Jay Mohr: Gary is in a state of flux, and I was once in that state of flux, albeit briefly, because I was married very quickly after my divorce. But I am where Gary would dream of being in his wildest, best case scenario. I’m remarried. I live with my wife and my son. I have my own place that’s great. Gary has a dumpy, transient, temporary place. So I love that. I can relate because I am where Gary would like to be one day. And fighting with the ex, that’s just hand in glove. You don’t want to, but they seem to make it easy.

Bankrate: Given the show’s structure, is this a calculated attempt at a Ray Romano type of success?

Jay Mohr: Of course. I would love it. I’d love to work here for 10 years. There’s nothing like it in show business. Stand-up comedy is comparable, but it’s a lot longer. You have to stand there for an hour. That’s a long time to stand on stage. Contractually, a comic has to do 45 minutes. That’s a sitcom and a half. (The late comedian) Mitch Hedberg once said, “I’ve never watched a sitcom and said, ‘I wish there was just 15 more minutes of that guy.'” So, it’s better than anything, it really is.

Bankrate: Being a stand-up, is it tough doing a show based on jokes that you don’t write?

Jay Mohr: No, it’s great. These guys are very funny, and it’s also pretty collaborative. My wife (actress Nikki Cox) writes a lot of my punch-up dialogue. I’ll give her the script and say, can you give me five or six jokes? So it’s fun to have a collaborative effort with the writers, and I like to sit with my wife. We’re pretty goofy together. I’ll say (on the set), “You know what would be funny? And they’ll say, “take two,” meaning, “just do it as written once, then we’ll do it three or four more times, and on those takes we can do what you and your wife did laying around in bed.” You might ask, “Why are you and your wife writing jokes laying in bed? There’s other things men do with their wives in bed.” Not me! My bed is a place of humor!

Bankrate: In recent years, conventional sitcoms have increasingly failed to catch on. Why do you think “Gary Unmarried” can buck the trend?

Jay Mohr: Because I think the trend is over. Do you watch “Lost” or “Heroes?” Have you watched from the beginning? I find that whenever I ask people if I should watch “Lost,” they say, “If you start watching now, you just won’t follow it.” It’s not a very ringing endorsement. I think the sitcom is very familiar. It’s comfort food. I think that super-long story arc will still have a home. But I think people need, at the end of the day, to sit and laugh.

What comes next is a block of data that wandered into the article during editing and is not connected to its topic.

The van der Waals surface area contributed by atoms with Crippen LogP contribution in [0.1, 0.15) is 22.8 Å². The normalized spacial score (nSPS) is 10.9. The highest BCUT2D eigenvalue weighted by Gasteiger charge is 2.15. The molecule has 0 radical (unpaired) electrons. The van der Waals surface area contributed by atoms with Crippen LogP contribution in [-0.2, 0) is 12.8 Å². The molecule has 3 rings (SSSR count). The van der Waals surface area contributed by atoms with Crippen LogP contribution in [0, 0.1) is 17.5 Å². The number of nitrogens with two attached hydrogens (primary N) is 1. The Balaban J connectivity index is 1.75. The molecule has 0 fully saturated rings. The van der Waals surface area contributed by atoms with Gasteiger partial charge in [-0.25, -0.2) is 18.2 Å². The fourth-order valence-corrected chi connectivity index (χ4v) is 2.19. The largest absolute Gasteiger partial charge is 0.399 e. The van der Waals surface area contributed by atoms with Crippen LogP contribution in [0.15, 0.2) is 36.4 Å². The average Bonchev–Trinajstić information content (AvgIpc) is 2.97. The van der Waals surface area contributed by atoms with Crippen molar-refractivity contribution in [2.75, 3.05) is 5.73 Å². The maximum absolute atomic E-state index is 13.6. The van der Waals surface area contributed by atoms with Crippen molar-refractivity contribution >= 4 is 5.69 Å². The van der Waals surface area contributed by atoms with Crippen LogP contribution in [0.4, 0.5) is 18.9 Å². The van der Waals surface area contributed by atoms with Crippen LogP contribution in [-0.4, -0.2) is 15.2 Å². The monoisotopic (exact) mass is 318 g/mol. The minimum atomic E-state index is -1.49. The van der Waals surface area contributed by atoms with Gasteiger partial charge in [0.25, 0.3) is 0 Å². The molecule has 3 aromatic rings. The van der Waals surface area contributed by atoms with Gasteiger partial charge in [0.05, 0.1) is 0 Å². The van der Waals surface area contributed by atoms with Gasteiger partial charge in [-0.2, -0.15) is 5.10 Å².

Bankrate: You created “Last Comic Standing,” and hosted for a few seasons before you left. Do you have any involvement with, or stake in, the show at this point?

Jay Mohr: I’m a consultant, he said vaguely. I have a vested interested in the success of “Last Comic Standing,” a very vested interest. I root very hard for that show to do well. But if it’s up against “Gary Unmarried,” I’ll smash it.

Bankrate: Why did you leave the show?

Jay Mohr: I was becoming, I thought, that reality host guy, and I didn’t want to check out from doing movies, (especially) as often as I had been doing them. I had a really good run for awhile. Greg Kinnear had a huge stigma attached to him. He didn’t come to Hollywood to host “The Soup.” He came to Hollywood because he was an actor, and that was a job he got. But Greg had to hoof it for a long time. So I tapped out of “Last Comic Standing,” and then I did two movies. I did “The Groomsman,” and I did “Street Kings” with Keanu Reeves and Forest Whitaker. Neither one of them made a lot of money, but I love both of those movies, and if I look back on my career and my life, I think that’s a very fair trade-off. I wanted to play make-believe for a while.

Bankrate: Out of all the roles you’ve played, which would you say has been most pivotal for you?

Jay Mohr: “Jerry Maguire” was the most pivotal, because it was the first. Bob Sugar was the very pivotal role (that) people still yell at ball games (about), or if I do a concert. I’m going to The Orleans Casino in October and doing their theater, and I’m pretty sure I’ll hear a few people yell “Bob Sugar” that weekend. That was first; nobody really knew who I was. It was an arch nemesis, combined with, “Who is that guy?”